Sorry for the long post but any advice or experiences would be most appreciated.
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Re: Mast Cell Tumors

Post by -Ian- on Sun Feb 19 2017, 17:56

Hi ya, welcome to the forum from Flo and me

Sorry to read that things are a little scary for you and Monty just now. We have a moderator who has been through a similar thing with her dog a while a go and all turned out fine, her Bug is as fit as a fiddle these days.

Any op is a worrying time for us as owners but rest assured he will be fine recovering at the vets in the cage as he will be groggy from the op and won't know what's what for a while (my girl got an overnight in dog hospital and was fine). It really is best to take it one step at a time, the vet has probably given you worst case scenarios just so you're aware.

I know it's easy to say but the best thing is to get Monty in and find out what's going on so the vet can get him on the best course of treatment soon as possible. As for recovery, you will need to stop Monty from climbing, jumping or running until he's healed but, again, the vet will advise you. It's never easy keeping a Staffy calm though is it.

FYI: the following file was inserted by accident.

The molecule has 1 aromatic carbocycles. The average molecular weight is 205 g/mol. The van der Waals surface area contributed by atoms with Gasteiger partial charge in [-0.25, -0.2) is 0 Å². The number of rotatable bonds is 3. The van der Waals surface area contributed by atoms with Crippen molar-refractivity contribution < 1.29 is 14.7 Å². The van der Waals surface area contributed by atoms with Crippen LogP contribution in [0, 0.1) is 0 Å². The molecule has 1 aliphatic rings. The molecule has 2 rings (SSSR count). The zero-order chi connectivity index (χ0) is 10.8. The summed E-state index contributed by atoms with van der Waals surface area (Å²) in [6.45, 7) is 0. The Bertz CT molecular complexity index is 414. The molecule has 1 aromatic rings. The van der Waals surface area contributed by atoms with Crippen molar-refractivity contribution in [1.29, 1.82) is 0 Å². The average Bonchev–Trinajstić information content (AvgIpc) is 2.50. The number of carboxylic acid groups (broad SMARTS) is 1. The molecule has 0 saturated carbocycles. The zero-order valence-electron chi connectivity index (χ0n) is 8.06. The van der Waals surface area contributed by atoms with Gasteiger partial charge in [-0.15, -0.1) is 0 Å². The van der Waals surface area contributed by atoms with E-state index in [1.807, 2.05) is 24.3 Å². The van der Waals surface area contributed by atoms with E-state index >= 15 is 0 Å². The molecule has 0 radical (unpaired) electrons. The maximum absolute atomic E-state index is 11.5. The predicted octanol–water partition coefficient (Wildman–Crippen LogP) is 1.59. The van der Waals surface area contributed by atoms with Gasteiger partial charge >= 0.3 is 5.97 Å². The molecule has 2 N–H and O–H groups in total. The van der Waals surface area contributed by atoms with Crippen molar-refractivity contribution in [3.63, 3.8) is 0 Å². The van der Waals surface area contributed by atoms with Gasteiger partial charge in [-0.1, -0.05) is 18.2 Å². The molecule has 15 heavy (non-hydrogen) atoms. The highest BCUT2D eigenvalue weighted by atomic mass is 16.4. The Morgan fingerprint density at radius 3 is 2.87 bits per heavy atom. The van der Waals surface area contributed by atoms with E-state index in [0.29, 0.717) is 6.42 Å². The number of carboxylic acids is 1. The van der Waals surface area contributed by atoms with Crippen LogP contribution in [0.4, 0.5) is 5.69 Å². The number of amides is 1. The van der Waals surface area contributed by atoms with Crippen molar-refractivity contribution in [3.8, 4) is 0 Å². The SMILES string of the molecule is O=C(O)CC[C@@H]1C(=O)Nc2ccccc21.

Please do let us know how he gets on and if you have more questions (I'm sure you will have) please feel to ask, there really isn't a silly question.


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Re: Mast Cell Tumors

Post by Montysmum on Sun Feb 19 2017, 18:46

Thank you so much for your reply. I know I'm probably over reacting but it's really helpful to be able to chat about it, he's such a big part of the family. Will let you know how we get on tomorrow.
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Re: Mast Cell Tumors

Post by stella on Sun Feb 19 2017, 19:07

hia from me and Sasha  Smile, so sorry your going through this,its so worrying for you, my girl is 13 this year and like monty has a few lumps and bumps on her,like you we have taken her and had them checked out just to be told fatty lumps dogs get them as they get older,they do change some times a little bigger and some days its a job to find them  Surprised,we have talked(hubby) and myself about what we would do if it came to a big op as i dont know if i would want to put her through a big op at her age,i guess until it comes to it we dont know for sure,please let us know how Monty gets on,paws crossed for you both